Remember the orange-bellied parrot, the bird that briefly stopped a wind farm on Victoria’s south-east coast? Well, endangered birds are so 2006 when it comes to wind farm politics. The biggest issue these days is infrasound, the low-frequency noise anti-wind-farm campaigners say is generated by turbines and makes people sick.
Infrasound is the latest front in the battle over wind farms and will be investigated next year by a Senate inquiry set up by Family First’s Steve Fielding. The inquiry will look at the health impacts of living near turbines and concerns over excessive noise and vibrations caused by wind farms.
Anti-wind-farm campaigners say infrasound causes ”wind turbine syndrome”. Sufferers complain of nausea, dizziness and headaches.
In July, the National Health and Medical Research Council reviewed the scientific evidence and found no link between wind turbines and illness.
But now one large wind farm operator has put the theory to the test on its own turbines. Pacific Hydro hired Adelaide-based acoustic consulting experts Sonus to measure the level of infrasound – created by the turbine blades moving through the air – at two farms, Cape Bridgewater in Victoria’s west and Clements Gap in the mid-north of South Australia.
As a comparison, they also measured infrasound in the Adelaide central business district and suburbs, at the beach, on a coastal cliff, inland from the coast and at a gas-fired power station.
At all these places, the infrasound was not audible to the human ear. It was actually recorded at higher levels on the beach and in the Adelaide CBD than it was near a wind turbine.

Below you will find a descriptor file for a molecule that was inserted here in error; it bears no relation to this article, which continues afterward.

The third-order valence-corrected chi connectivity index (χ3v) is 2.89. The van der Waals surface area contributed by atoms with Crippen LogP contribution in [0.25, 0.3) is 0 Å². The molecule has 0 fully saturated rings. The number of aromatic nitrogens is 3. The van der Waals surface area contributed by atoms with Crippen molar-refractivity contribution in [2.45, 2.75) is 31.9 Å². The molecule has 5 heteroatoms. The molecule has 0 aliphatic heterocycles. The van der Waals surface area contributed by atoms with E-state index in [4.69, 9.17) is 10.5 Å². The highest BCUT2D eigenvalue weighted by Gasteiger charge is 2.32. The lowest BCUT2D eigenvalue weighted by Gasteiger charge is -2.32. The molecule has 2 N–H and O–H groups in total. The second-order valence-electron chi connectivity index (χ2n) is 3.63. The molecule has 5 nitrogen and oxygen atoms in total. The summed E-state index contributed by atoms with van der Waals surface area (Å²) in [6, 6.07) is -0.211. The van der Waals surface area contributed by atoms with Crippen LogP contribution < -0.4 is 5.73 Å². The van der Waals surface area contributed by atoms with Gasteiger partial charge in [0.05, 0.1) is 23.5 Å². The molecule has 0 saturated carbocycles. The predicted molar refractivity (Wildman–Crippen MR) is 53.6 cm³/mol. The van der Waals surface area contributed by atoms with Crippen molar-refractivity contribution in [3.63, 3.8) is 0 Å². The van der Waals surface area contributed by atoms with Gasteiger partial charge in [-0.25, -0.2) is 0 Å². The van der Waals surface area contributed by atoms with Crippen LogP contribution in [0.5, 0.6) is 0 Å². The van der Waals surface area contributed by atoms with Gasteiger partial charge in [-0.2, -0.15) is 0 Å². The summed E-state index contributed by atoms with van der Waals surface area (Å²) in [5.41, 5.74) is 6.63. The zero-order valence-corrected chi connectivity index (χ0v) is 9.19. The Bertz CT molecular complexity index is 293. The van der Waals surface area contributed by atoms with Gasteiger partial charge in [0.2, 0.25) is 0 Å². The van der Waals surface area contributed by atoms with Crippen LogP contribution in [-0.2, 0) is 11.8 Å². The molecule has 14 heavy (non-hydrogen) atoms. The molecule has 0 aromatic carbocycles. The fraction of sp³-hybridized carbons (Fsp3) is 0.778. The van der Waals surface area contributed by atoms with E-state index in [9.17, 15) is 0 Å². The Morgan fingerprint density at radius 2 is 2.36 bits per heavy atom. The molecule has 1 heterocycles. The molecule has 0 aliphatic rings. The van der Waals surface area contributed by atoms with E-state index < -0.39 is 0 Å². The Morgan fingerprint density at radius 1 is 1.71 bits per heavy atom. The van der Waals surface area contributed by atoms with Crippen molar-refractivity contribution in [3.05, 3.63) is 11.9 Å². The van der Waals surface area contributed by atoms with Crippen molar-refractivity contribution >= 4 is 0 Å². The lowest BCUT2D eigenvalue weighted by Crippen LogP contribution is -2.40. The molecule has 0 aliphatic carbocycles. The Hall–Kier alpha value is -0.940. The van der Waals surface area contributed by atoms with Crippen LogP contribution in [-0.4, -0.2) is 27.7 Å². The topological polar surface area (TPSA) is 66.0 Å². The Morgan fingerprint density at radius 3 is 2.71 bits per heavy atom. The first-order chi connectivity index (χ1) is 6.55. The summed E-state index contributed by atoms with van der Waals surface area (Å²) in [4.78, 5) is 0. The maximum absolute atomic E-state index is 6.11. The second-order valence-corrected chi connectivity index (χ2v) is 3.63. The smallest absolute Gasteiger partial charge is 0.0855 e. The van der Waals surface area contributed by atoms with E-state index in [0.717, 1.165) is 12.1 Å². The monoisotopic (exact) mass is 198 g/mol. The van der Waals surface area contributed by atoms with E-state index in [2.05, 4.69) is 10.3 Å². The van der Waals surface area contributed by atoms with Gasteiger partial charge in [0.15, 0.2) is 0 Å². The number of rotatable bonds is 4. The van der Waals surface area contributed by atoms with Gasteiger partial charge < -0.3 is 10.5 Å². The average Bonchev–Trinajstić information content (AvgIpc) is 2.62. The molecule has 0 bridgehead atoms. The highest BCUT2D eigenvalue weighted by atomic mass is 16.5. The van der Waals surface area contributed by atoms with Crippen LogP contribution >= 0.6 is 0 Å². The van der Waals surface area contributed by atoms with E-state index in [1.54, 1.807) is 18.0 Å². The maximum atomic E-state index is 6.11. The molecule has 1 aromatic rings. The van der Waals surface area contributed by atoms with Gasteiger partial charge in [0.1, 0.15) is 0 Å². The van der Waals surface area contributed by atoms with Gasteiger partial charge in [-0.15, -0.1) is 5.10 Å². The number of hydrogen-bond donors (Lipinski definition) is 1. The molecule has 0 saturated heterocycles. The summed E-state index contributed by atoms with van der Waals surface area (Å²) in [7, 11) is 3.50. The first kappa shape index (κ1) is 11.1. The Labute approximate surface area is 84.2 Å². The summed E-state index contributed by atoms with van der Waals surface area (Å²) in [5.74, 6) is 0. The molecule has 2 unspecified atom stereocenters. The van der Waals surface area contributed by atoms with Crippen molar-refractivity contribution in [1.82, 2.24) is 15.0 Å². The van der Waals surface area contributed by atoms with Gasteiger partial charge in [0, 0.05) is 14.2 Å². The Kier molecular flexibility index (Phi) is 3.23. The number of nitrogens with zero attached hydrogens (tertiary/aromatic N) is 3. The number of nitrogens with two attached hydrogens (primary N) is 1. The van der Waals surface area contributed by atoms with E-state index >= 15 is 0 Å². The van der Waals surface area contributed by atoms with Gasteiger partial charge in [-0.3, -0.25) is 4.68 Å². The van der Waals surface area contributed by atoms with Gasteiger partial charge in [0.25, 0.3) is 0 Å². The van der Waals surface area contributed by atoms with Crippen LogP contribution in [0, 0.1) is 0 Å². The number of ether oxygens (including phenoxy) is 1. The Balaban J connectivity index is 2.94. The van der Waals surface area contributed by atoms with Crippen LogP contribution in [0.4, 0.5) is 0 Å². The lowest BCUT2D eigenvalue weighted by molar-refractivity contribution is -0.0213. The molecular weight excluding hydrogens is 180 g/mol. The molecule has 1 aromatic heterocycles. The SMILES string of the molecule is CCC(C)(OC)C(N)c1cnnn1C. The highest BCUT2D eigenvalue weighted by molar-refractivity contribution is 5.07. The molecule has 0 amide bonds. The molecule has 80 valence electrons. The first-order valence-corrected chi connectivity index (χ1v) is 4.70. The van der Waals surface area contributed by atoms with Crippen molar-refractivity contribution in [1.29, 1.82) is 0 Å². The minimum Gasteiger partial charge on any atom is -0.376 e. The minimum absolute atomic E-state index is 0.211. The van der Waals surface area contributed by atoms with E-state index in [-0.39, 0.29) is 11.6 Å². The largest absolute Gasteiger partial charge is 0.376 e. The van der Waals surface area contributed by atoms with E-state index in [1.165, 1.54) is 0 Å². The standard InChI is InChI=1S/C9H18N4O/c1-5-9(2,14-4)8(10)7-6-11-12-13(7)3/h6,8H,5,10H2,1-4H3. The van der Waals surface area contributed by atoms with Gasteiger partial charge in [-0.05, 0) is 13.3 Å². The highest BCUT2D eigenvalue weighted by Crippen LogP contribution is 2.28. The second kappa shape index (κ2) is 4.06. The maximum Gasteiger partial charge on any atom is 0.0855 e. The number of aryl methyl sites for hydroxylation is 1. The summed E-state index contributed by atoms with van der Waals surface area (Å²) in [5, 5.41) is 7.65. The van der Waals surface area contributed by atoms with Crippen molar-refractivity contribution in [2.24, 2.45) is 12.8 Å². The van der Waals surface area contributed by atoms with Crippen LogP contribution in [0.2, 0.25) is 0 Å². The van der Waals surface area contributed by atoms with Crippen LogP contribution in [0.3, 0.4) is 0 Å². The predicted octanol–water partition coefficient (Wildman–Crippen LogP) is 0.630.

The results for all of the places came under the internationally recognised levels a human can perceive infrasound, which is 85 decibels – on a ”G-weighted” scale standardised for the infrasound frequency range.
In results Pacific Hydro will send to its landholders, 67 decibels was recorded 185 metres downwind of the closest operating turbine at Clements Gap and 63 decibels was recorded 200 metres downwind of the closest operating turbine at Cape Bridgewater. The infrasound was a little less, 62 decibels, when the turbines were not turning at the Victorian site.
By comparison, 76 decibels were recorded for the centre of Adelaide, 75 for the beach at Cape Bridgewater, 74 for a gas-fired power station, 69 for a cliff face at Cape Bridgewater, 57 for eight kilometres inland from the Victorian coast and 51 for an Adelaide suburb.
”Infrasound is generated by a range of natural sources, including waves on a beach and against the coastline, waterfalls and wind,” the report said. ”It is also generated by a wide range of man-made sources such as industrial processes, vehicles, airconditioning and ventilation systems and wind farms.”
The consultants, who have assessed the noise of dozens of wind farms, measured the sound with a special test chamber that stopped the results from being distorted by wind on the microphone.
In response to the federal government’s review of infrasound earlier this year, anti-wind-farm campaigners said the review effectively said people were lying about wind turbine syndrome.
In its letter to residents who have turbines on their land, Pacific Hydro said the study was not exhaustive and is not standardised, as no standards exist in measuring infrasound.
Coastal Guardians spokesman Tim Le Roy called on Pacific Hydro to release the report for independent analysis.
Pacific Hydro’s executive manager of government and corporate affairs, Andrew Richards, said the study would be made available and was just one contribution to the infrasound debate. He said the wind industry looked forward to presenting its case at Senate hearings next year.
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